With American Idol, texting, and other longstanding trends seemingly dead on arrival in 2014, it’s still anybody’s guess which trends will live to see next year.
AT&T has dropped American Idol as the show kicks off its 13th season with plummeting ratings. Shows like The Voice and Dancing with the Stars are quickly taking over the reality show market and sponsors are noticing.
While American Idol had played a major role in promoting text messages for AT&T back when people thought the concept of texting was interesting, times have changed. People no longer want to bother with texting and Idol is losing its fan base despite its increasingly desperate attempts to push on.
Not only are American Idol’s ratings joining other dead trends of 2014, but the show has also lost the coveted 18-49 year old demographic. AT&T first’s episodes in 2002 became an instant cultural phenomenon and AT&T was among the first advertisers to jump on board. At that time, AT&T was trying to push text messaging to its largely SMS-oblivious potential customer base.
Since AT&T first started advertising its shiny new service, texting messaging has seen its boom and bust. At the beginning of the century, the average person was sending about one text message per day. The latest SMS data shows that people are sending nearly twice as many instant message as texts.
The now-commonplace unlimited text message plans are not really good enough anymore. They were great when the alternative was to pay for each text going in or out but that isn’t the norm any longer. Rather than even bothering with texts at all, free online messaging apps like Whatsapp and SnapChat are the clear value.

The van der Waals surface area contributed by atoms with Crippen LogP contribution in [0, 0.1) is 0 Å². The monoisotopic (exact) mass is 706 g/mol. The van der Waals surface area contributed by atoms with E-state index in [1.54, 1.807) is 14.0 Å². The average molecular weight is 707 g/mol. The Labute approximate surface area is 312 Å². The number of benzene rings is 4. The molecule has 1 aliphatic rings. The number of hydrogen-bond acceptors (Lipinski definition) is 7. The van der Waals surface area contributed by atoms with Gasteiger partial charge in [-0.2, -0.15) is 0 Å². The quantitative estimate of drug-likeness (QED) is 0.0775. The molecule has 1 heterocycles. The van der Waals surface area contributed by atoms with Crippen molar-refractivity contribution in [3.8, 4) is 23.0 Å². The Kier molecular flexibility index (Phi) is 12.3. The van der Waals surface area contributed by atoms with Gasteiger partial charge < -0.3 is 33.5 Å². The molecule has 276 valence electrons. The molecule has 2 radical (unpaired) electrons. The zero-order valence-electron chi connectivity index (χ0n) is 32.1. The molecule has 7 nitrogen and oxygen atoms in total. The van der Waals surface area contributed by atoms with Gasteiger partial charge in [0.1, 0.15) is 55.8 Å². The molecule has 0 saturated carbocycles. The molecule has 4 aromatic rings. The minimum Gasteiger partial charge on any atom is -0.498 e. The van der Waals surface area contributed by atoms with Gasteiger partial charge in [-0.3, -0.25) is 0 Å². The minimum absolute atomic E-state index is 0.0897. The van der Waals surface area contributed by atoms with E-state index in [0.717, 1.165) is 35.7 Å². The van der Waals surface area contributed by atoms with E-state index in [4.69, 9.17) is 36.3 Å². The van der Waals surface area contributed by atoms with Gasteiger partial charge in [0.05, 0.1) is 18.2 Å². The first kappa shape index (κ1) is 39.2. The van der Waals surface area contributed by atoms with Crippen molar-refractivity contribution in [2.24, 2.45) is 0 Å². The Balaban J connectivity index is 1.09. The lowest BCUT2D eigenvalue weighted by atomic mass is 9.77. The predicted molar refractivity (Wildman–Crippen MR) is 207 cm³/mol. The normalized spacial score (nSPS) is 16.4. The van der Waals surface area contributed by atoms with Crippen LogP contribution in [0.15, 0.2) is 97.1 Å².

The death of texting will be slow and drawn out with rattles still expected as late as 2018. Tech experts are still expecting text messages to bring in more than $100 billion this year. While internet messaging apps are popular, all of the online services combined cannot even compare.
Rather than paying carriers for texting, users are increasingly moving over the social apps. According to Flurry Analytics’s latest data, instant messaging apps have increased in popularity by 203 percent over the past year. That is faster than the growth seen in any other type of app.
While Facebook Messenger is still the top social app in the United States, it is falling off in the rest of the word as Whatsapp and WeChat quickly eat up the market. A recent study of Android and iOS users looked at the world’s key smartphone markets of China, the U.S., South Africa, Indonesia, and Brazil. 44 percent of them used WhatsApp, 35 percent used Facebook Messenger, 25 percent used WeChat, and 19 percent used Twitter at least once a week.
On average, 63 percent of respondents used instant messaging apps more than ten times per day. Text message and email use was far behind social apps with only a respective 28 percent and 24 percent of participants using them two to three times per day. Despite the changing trends, 31 percent of the sample group was still using voice calling more ten times per day.
The next few months will tell for sure if almost dead trends like American Idol and texting will make it through 2014 at all.
By Nicci Mende